All three models will have the redesigned body style.

Of course, all of this is just my guesswork. The reality could be something very different. We might, for example, see only the new body design and Toyota’s improved Hybrid Synergy electric motor. The main advantage of that new motor is an increase of power output. If the weight is about the same as the old motor, or if it’s miraculously less, then Toyota should be able to run the car to higher speeds and for longer durations without switching on the gas engine. That would deliver notable improvements in fuel economy around town. Would Toyota dub that level of improvement its third-generation hybrid system? It just might. I’m pretty sure that, originally, Toyota had intended to factor lithium-ion batteries into that mix. But we’ll see.

I do think that Toyota will eventually get all this right. It’s trying to please both the eco and performance crowds. It did the same thing in miniature with the 2008 Highlander Hybrid. That’s why I bought the lighter, smaller 2007 model. I didn’t need a slightly bigger, heavier design. If the 2009 Prius tries to be more things to more people without significantly improving its HEV technology, then it might not offer the vaunted gas economy improvements that Toyota has leaked to the press here and there — at least, not until 2010.

In the end, it comes down to money. How many years will it take to pay-back your hybrid technology if the 2009 Prius costs more? Gas prices are very high right now. What about the loss of savings right now? I’m not an economist or an accountant. All I know is that, for me, it’s a good time to buy this year. If the cost of oil continues to climb, demand will ramp up that much quicker. And usually, prices of goods are determined by supply and demand.

What do you think? If you’re making a move to a new vehicle with better fuel economy, should wait for the barrage of new offerings waiting in the wings, or jump on what’s available now? There’s no right answer, but I’m interested in people’s insights and opinions. Feel free to post your comments or send me an email.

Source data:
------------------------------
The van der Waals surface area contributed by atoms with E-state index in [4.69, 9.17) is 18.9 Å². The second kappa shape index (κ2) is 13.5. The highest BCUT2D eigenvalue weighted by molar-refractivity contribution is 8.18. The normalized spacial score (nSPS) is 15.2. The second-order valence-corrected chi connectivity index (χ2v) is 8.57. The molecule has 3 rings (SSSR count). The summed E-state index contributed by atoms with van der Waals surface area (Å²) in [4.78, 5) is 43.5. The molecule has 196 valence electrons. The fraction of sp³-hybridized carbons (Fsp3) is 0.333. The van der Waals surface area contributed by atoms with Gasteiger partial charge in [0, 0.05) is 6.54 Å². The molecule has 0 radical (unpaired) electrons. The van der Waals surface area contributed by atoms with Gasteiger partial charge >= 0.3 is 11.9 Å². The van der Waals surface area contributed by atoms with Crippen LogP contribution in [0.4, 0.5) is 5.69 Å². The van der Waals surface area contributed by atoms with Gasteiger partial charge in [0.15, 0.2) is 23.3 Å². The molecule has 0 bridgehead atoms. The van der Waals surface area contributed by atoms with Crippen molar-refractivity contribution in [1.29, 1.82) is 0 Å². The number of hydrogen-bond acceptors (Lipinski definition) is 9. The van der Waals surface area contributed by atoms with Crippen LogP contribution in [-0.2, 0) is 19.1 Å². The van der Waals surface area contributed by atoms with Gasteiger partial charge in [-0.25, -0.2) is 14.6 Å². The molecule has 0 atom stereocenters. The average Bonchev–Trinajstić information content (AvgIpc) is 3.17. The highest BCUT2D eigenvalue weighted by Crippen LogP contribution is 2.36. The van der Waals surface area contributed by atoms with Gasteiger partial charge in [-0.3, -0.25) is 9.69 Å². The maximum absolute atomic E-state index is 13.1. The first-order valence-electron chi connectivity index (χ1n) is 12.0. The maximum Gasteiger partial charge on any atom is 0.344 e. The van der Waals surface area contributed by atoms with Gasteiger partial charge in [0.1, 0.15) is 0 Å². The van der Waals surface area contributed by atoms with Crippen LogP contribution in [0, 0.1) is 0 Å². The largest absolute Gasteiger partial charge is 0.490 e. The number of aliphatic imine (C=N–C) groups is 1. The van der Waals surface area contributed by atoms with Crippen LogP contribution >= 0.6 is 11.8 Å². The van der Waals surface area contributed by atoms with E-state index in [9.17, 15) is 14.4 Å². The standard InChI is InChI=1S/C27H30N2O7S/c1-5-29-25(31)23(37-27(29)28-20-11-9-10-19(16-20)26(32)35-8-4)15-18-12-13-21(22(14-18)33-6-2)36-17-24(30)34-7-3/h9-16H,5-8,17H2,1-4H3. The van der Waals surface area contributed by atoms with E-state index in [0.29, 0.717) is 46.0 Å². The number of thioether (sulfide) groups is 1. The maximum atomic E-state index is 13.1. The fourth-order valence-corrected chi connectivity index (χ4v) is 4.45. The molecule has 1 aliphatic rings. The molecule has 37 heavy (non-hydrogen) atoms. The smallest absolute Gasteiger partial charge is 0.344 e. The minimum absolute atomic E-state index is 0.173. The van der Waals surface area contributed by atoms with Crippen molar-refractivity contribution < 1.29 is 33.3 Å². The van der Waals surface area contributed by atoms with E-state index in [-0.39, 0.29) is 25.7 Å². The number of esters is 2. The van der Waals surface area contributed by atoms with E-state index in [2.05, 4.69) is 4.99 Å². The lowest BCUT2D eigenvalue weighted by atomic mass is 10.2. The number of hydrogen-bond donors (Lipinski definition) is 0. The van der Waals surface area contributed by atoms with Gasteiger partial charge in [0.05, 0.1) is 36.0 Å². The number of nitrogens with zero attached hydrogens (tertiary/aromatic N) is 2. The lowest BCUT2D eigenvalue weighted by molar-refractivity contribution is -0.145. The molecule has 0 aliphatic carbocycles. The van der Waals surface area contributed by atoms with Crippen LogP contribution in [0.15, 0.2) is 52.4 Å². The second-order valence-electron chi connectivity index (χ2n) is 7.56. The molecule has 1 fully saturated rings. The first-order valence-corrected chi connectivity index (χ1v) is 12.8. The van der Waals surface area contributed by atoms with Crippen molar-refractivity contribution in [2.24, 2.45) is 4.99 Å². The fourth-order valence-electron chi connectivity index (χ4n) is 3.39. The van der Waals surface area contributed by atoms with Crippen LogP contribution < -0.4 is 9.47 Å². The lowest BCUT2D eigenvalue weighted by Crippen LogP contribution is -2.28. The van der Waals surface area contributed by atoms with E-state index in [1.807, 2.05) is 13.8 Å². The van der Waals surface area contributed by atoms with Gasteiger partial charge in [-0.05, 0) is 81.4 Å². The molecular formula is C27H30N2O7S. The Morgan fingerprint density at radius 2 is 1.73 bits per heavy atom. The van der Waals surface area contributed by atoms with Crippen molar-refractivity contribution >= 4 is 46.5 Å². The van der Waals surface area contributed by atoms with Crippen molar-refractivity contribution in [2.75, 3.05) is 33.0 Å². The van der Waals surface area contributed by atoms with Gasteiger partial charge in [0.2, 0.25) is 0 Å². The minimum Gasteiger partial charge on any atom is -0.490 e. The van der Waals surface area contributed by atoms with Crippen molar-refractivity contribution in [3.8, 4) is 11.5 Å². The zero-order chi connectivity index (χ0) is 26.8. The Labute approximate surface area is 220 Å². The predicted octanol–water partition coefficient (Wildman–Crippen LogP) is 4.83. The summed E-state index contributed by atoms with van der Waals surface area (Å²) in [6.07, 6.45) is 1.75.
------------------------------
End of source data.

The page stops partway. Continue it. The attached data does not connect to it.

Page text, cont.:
An Increasing Priority: Fuel-Efficient Automobiles

Friday, May 23rd, 2008

It’s been roughly nine months since I addressed the subject of alternative automobile fuels and fuel-efficient automotive technologies. I last wrote on the topic in these two stories late last summer:

Since then, average U.S. gasoline prices have risen from $2.74 per gallon to $3.88 per gallon (source: GasBuddy.com). In recent weeks, the average U.S. retail price of diesel has also risen dramatically (Source: U.S. Energy Information Administration); it’s currently up $4.49 per gallon. When I wrote very favorably about Clean Diesel last year, diesel prices were in something of a free fall and were almost $2.00 less per gallon on average than they are today.

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More Automotive Future: Clean Diesel

Saturday, September 29th, 2007

My essay a few weeks back called A View of Our Automotive Future stirred up a lot of controversy and generated a lot of reader email. It’s easy to forget that as wound up as people get about Microsoft, Apple, and Linux, nothing compares to what happens when you poke people where they really live: their automobiles.